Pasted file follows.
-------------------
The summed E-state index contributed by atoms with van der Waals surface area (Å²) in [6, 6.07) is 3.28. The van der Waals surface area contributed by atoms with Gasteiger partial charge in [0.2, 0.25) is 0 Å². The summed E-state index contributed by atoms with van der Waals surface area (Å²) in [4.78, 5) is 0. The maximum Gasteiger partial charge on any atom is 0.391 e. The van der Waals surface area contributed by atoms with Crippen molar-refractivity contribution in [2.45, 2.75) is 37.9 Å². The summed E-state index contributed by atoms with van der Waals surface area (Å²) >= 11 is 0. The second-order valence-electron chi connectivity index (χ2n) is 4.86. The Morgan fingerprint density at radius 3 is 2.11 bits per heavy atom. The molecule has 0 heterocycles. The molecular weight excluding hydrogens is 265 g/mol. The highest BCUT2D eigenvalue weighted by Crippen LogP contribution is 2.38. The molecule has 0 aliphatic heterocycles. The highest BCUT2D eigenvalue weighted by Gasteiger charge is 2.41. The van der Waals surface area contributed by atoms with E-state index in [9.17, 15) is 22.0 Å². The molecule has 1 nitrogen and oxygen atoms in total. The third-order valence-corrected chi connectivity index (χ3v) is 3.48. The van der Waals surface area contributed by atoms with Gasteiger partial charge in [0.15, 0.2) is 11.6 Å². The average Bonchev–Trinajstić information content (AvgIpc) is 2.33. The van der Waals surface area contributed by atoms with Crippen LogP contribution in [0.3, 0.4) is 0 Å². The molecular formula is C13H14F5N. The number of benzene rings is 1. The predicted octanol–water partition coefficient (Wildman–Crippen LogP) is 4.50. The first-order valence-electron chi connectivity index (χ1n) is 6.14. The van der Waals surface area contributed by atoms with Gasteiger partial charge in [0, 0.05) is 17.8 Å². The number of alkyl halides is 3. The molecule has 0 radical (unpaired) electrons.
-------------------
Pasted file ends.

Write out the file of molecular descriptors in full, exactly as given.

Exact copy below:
The summed E-state index contributed by atoms with van der Waals surface area (Å²) in [6, 6.07) is 3.28. The van der Waals surface area contributed by atoms with Gasteiger partial charge in [0.2, 0.25) is 0 Å². The summed E-state index contributed by atoms with van der Waals surface area (Å²) in [4.78, 5) is 0. The maximum Gasteiger partial charge on any atom is 0.391 e. The van der Waals surface area contributed by atoms with Crippen molar-refractivity contribution in [2.45, 2.75) is 37.9 Å². The summed E-state index contributed by atoms with van der Waals surface area (Å²) >= 11 is 0. The second-order valence-electron chi connectivity index (χ2n) is 4.86. The Morgan fingerprint density at radius 3 is 2.11 bits per heavy atom. The molecule has 0 heterocycles. The molecular weight excluding hydrogens is 265 g/mol. The highest BCUT2D eigenvalue weighted by Crippen LogP contribution is 2.38. The molecule has 0 aliphatic heterocycles. The highest BCUT2D eigenvalue weighted by Gasteiger charge is 2.41. The van der Waals surface area contributed by atoms with E-state index in [9.17, 15) is 22.0 Å². The molecule has 1 nitrogen and oxygen atoms in total. The third-order valence-corrected chi connectivity index (χ3v) is 3.48. The van der Waals surface area contributed by atoms with Gasteiger partial charge in [0.15, 0.2) is 11.6 Å². The average Bonchev–Trinajstić information content (AvgIpc) is 2.33. The van der Waals surface area contributed by atoms with Crippen LogP contribution in [0.3, 0.4) is 0 Å². The molecular formula is C13H14F5N. The number of benzene rings is 1. The predicted octanol–water partition coefficient (Wildman–Crippen LogP) is 4.50. The first-order valence-electron chi connectivity index (χ1n) is 6.14. The van der Waals surface area contributed by atoms with Gasteiger partial charge in [0, 0.05) is 17.8 Å². The number of alkyl halides is 3. The molecule has 0 radical (unpaired) electrons.